This post is republished from Into Practice, a biweekly communication of Harvard’s Office of the Vice Provost for Advances in Learning.
Logan McCarty, Director of Physical Sciences Education, and Louis Deslauriers, Director of Science Teaching and Learning, adopted an active pedagogy for a large introductory physics course and saw significant gains in student learning and attitudes. Assessment played a role every step of the way.
The benefits: By explicitly stating the course learning objectives and designing complementary in-class activities, they created effective feedback loops – the activities helped students assess their own understanding, and according to McCarty, “more importantly, the instructors got feedback on how students are learning.”
The challenges: Defining course learning objectives can “feel awkward. It feels artificial. And the value is not immediately apparent,” McCarty admitted. “But it is essential for creating effective assessments.”
Takeaways and best practices
- Revisiting learning objectives may expose invalid assumptions. When the instructors tested an elementary concept from the course prerequisites, they found that many students did not in fact understand it – crucial feedback that, McCarty said, “in six years of teaching this subject, I had never seen before.”
- An exam can be a powerful learning opportunity. Immediately after each midterm exam, students completed the same exam in groups of three, accounting for 20% of their score (though not penalizing those who scored higher individually). “The level of engagement is like nothing you’ve ever seen before,” Deslauriers observed. “It’s very intense.”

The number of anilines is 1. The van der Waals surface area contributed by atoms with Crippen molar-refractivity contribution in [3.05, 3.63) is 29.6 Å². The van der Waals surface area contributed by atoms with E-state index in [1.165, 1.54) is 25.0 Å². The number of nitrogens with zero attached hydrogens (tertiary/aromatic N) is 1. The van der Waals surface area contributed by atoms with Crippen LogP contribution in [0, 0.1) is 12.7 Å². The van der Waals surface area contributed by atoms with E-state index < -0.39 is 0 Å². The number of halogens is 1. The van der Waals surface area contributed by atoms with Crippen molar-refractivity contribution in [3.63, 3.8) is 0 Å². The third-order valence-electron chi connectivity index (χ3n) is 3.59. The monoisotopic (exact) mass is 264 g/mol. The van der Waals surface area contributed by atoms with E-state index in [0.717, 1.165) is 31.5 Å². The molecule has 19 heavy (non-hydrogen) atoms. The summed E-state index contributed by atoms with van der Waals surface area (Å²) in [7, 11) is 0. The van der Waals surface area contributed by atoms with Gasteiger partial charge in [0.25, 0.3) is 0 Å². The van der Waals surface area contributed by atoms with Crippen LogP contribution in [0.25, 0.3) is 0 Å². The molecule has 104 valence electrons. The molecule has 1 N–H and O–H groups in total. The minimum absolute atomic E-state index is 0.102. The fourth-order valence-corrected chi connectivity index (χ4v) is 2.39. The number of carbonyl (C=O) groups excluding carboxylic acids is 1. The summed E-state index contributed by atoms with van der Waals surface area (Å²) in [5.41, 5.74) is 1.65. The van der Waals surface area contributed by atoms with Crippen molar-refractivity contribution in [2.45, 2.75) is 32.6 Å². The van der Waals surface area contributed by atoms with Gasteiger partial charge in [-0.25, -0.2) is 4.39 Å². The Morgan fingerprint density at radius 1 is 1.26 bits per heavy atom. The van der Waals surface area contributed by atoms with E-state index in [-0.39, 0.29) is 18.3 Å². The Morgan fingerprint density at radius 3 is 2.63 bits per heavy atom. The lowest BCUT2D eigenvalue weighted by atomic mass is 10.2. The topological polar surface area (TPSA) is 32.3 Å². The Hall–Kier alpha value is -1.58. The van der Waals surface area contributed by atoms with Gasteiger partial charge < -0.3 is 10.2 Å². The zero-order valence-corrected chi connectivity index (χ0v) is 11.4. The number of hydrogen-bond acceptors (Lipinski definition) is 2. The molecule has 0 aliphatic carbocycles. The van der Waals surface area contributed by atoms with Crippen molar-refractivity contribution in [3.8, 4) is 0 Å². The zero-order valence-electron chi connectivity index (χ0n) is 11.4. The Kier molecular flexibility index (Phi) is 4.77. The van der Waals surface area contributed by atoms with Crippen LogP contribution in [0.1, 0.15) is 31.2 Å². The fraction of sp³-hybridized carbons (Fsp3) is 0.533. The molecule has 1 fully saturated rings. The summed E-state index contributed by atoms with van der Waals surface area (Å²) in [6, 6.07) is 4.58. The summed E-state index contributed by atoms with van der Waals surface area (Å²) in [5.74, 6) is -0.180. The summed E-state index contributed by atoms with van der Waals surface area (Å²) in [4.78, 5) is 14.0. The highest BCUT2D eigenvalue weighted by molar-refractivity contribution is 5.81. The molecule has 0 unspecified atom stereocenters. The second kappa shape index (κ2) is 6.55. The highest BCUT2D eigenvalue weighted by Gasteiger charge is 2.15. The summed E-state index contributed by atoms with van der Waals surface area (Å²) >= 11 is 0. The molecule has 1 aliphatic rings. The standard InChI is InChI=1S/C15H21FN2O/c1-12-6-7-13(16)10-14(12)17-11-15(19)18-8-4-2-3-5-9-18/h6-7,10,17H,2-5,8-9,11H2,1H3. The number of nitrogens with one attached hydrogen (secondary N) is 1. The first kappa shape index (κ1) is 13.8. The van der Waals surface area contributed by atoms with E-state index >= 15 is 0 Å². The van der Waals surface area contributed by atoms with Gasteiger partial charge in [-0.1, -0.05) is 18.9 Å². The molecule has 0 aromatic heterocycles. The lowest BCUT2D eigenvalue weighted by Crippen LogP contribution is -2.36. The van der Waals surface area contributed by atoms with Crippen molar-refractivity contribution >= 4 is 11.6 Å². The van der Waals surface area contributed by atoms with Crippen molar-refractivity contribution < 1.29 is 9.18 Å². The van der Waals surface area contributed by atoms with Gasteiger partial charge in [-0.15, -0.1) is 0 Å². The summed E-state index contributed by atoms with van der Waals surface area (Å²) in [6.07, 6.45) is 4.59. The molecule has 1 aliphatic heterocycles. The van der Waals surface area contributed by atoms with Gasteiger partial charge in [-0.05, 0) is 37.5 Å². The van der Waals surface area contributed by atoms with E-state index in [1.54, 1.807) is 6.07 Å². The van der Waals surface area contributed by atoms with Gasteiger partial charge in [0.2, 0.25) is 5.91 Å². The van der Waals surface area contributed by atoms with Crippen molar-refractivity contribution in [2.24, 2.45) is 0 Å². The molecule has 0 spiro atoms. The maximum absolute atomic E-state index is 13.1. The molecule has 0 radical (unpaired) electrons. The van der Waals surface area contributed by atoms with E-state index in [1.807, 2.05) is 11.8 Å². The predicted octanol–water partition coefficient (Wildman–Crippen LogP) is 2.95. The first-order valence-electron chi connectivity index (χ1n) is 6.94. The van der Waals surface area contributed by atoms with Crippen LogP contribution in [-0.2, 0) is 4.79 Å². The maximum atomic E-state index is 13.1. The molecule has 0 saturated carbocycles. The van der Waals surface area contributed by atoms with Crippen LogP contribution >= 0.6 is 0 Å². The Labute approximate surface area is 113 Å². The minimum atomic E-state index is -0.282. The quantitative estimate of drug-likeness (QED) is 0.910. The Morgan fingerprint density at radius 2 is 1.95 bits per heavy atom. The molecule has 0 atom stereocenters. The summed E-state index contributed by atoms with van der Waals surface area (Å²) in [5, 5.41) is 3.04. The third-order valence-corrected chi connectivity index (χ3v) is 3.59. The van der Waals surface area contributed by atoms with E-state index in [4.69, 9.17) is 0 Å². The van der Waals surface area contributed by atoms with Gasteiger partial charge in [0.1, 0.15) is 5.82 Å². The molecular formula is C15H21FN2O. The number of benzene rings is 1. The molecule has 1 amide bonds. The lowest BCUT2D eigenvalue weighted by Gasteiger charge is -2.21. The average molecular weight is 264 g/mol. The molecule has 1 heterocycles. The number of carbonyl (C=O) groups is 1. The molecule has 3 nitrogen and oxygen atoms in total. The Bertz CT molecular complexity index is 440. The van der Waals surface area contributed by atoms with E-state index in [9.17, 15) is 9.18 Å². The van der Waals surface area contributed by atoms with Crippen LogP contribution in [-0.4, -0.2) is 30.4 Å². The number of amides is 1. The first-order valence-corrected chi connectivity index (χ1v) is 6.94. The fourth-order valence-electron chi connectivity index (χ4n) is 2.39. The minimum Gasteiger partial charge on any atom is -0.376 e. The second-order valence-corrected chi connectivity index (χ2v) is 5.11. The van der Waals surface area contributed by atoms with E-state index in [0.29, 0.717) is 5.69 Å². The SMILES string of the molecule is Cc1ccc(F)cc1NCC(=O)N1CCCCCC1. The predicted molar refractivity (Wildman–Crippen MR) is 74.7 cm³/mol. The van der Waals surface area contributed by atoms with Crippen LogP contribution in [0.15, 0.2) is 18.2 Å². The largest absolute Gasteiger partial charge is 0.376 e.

- Combining active learning and feedback eliminated final exam failures, a phenomenon Deslauriers has witnessed in five similar course transformation efforts. The shift also benefited top performers (the percentage of students finishing above 90% on the final exam jumped from 5% to 12%).
Bottom line: The active pedagogical approach during lectures was the only transformation variable – homework, sections, and labs remained unchanged. To measure the impact, McCarty and Deslauriers gave the same final exam from a previous year. Students’ scores improved significantly. “Not only was our teaching transformed,” McCarty said, “but I was transformed in my own perception of what assessment means and how it can play a role.”